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  • December 13th, 2010

Things That Go Bump In The Night

By Joel M. Vance

I don’t believe in ghosts…and yet there were those fresh batteries that unaccountably went dead….

Like all kids of my generation, I spent Saturdays at the local movie theater trying not to wet my britches as various ghostly apparitions loomed over me on the silver screen.

Were there real ghosts?  You betcha!  They lurked in the closet or in the basement and no one my age would dare go near a graveyard after dark.  And then I grew up and stopped believing in the Easter Bunny, Santa Claus and ghosts.  The local graveyard, once a place of drymouth fear, became a favored place for parking with one’s sweetheart.  It was quiet there and affection flowered with no interruptions from folks you could see through.

By middle age the only ghost I believed in was the fading image of my 401k, but then there were those batteries that went dead.

It happened during a “psychic investigation” in a huge old antebellum mansion, abandoned and nearly gone to ruin.  Over the decades one inhabitant had committed suicide in an upstairs bedroom.  The place went through the trauma of the American Civil War.  There was reputed to be a slave burial ground near the house.  Everything reeked of the supernatural.  The dank, cavernous cellar was spooky enough to frighten Stephen King in the daytime, let alone at night.

If ever a place deserved to be haunted it was this one.  A friend had invited a pair of self-proclaimed psychics to investigate the old mansion.  So my wife Marty and I joined them to spend as much of the night there as we could stand.

Because the house was being renovated there was no electricity or heat and it was November, which meant it was cold and dark both inside and outside.  Any of the famed “cold spots” that supposedly signal the presence of spirits would have been masked by the overall and quite natural chill.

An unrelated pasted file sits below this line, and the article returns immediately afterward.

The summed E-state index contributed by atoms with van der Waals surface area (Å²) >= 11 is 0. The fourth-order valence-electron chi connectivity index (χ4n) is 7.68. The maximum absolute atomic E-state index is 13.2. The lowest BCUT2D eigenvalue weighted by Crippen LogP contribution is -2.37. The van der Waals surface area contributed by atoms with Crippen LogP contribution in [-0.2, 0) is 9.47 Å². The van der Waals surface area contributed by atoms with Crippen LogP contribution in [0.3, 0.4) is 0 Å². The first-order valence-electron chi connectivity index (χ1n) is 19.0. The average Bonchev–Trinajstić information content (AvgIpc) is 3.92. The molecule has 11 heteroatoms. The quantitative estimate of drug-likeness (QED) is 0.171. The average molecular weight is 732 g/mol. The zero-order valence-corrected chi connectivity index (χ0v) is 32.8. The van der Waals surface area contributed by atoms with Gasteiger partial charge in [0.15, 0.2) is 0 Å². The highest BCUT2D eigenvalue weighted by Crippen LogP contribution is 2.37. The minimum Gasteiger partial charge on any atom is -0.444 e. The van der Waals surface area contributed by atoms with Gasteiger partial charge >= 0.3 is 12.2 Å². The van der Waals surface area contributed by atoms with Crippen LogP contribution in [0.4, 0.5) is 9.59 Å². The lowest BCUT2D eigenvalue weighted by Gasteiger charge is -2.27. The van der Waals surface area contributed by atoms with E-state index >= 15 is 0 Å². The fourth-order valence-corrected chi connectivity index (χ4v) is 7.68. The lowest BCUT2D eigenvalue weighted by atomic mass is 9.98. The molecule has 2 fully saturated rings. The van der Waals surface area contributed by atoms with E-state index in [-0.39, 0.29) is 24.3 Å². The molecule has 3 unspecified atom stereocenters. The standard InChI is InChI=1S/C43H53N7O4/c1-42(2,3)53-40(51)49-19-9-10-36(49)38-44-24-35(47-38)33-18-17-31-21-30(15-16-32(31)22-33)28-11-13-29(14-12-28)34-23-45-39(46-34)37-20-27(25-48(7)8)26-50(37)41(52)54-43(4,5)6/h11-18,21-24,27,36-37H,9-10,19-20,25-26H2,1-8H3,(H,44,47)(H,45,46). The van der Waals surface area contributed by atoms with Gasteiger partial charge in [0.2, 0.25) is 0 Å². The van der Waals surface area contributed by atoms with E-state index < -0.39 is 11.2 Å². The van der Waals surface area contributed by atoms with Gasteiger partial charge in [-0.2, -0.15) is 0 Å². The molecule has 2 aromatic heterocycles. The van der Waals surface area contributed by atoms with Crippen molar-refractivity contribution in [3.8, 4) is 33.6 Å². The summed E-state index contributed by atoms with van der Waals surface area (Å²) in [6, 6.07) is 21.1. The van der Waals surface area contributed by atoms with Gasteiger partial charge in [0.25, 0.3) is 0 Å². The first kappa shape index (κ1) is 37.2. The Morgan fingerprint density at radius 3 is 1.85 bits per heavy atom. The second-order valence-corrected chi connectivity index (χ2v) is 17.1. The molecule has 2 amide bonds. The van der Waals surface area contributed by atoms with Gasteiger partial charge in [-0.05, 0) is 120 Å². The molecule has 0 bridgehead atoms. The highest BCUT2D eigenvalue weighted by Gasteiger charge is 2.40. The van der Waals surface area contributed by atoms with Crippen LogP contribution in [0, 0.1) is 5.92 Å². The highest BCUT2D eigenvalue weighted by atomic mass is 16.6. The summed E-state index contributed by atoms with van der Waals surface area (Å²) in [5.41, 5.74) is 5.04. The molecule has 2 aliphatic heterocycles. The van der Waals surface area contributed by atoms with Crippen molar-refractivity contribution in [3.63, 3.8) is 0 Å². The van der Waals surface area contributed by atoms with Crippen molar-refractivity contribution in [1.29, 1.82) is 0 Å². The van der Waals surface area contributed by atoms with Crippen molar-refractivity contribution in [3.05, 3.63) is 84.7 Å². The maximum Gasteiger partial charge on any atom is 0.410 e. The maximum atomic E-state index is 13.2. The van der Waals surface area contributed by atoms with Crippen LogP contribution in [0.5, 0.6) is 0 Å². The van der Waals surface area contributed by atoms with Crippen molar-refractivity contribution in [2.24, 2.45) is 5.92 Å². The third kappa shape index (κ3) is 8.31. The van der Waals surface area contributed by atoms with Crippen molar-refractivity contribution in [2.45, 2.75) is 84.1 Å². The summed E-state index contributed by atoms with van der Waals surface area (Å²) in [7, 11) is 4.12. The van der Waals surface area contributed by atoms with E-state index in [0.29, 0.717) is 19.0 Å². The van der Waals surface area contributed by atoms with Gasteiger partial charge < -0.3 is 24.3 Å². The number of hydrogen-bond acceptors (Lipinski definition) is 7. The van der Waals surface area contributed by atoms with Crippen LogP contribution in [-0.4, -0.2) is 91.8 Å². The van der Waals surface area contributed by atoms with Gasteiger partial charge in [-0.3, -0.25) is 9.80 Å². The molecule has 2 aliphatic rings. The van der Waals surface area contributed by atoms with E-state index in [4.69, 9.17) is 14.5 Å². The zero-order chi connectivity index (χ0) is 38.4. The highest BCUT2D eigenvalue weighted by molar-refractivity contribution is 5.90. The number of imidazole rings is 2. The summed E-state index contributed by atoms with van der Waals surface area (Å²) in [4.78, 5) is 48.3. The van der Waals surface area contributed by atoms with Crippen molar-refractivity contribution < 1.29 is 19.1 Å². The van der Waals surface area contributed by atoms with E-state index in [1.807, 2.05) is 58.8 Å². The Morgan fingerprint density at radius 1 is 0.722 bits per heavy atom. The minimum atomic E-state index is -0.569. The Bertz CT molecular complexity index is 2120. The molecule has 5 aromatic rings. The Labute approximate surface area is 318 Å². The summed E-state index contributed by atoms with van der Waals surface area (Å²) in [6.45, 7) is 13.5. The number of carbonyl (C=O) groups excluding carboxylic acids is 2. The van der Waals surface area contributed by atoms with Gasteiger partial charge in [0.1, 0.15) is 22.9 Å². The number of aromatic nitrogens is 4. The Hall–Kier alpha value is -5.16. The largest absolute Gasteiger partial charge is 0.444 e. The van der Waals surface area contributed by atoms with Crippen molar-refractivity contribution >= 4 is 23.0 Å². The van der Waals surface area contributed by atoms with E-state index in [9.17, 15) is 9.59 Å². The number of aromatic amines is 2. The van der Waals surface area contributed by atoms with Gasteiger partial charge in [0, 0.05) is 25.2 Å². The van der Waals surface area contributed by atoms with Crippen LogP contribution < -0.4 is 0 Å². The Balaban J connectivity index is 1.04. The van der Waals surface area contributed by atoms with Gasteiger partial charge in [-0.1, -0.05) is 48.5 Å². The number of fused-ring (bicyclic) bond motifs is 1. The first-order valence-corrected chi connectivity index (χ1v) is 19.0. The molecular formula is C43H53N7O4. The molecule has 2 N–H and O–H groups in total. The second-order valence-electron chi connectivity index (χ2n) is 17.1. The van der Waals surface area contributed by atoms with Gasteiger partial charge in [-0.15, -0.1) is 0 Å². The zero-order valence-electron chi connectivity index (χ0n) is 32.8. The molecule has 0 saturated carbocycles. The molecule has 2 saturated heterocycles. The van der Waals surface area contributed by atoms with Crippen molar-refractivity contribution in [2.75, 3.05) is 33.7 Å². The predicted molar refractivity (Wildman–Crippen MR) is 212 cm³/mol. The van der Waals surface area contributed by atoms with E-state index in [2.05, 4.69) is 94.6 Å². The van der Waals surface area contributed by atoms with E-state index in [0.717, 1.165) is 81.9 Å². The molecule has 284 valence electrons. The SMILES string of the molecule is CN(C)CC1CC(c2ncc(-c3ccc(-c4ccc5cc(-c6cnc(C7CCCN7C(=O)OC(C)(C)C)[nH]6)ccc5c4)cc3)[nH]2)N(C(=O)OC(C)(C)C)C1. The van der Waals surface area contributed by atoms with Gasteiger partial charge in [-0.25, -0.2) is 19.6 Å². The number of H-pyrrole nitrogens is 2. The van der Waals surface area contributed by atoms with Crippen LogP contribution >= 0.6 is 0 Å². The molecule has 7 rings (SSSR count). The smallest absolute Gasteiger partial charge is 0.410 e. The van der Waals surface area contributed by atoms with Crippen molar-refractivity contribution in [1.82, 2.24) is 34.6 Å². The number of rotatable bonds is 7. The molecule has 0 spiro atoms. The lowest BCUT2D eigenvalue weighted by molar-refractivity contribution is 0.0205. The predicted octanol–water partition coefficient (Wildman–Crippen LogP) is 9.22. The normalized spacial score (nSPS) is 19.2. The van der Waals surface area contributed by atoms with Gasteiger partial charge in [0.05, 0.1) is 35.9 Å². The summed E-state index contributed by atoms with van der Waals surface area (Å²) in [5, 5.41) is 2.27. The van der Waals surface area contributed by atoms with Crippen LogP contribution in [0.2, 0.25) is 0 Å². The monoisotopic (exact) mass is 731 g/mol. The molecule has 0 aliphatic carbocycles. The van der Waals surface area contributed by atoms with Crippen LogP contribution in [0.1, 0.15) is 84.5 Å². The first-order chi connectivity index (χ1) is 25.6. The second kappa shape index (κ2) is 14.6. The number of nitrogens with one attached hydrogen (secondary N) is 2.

The psychics, who were about as strange as the phenomena they were pursuing, claimed to sense all sorts of ghostly presences.  “Ooooh!  There’s someone on the staircase!”  I saw nothing.  “Look!  Ectoplasmic mist!”  I saw no mist and suspected it was condensation on the camera lens or maybe my breath.  I felt cold, but nothing else, no psychic tickles.  Oh, yes, and bored.

The psychics took many digital photos which showed “orbs” over which they exclaimed excitedly.  Orbs are little balls of light that show up on film or a digital image and could be (and probably are) dust motes or flying insects or camera light leaks—all earthly phenomena, nothing supernatural or paranormal.

I thought it moderately odd that one or two orbs remained in one spot, at a landing on the curved staircase.  Dust floats and it was too cold for bugs to fly.  “I get the feeling there’s a little boy sitting there,” said one of the psychics.  I got the feeling my toes were about to turn blue and fall off.  If it was a little boy, why didn’t he look like a little boy, not a 40-watt light bulb?  But what do I know about spirit manifestation?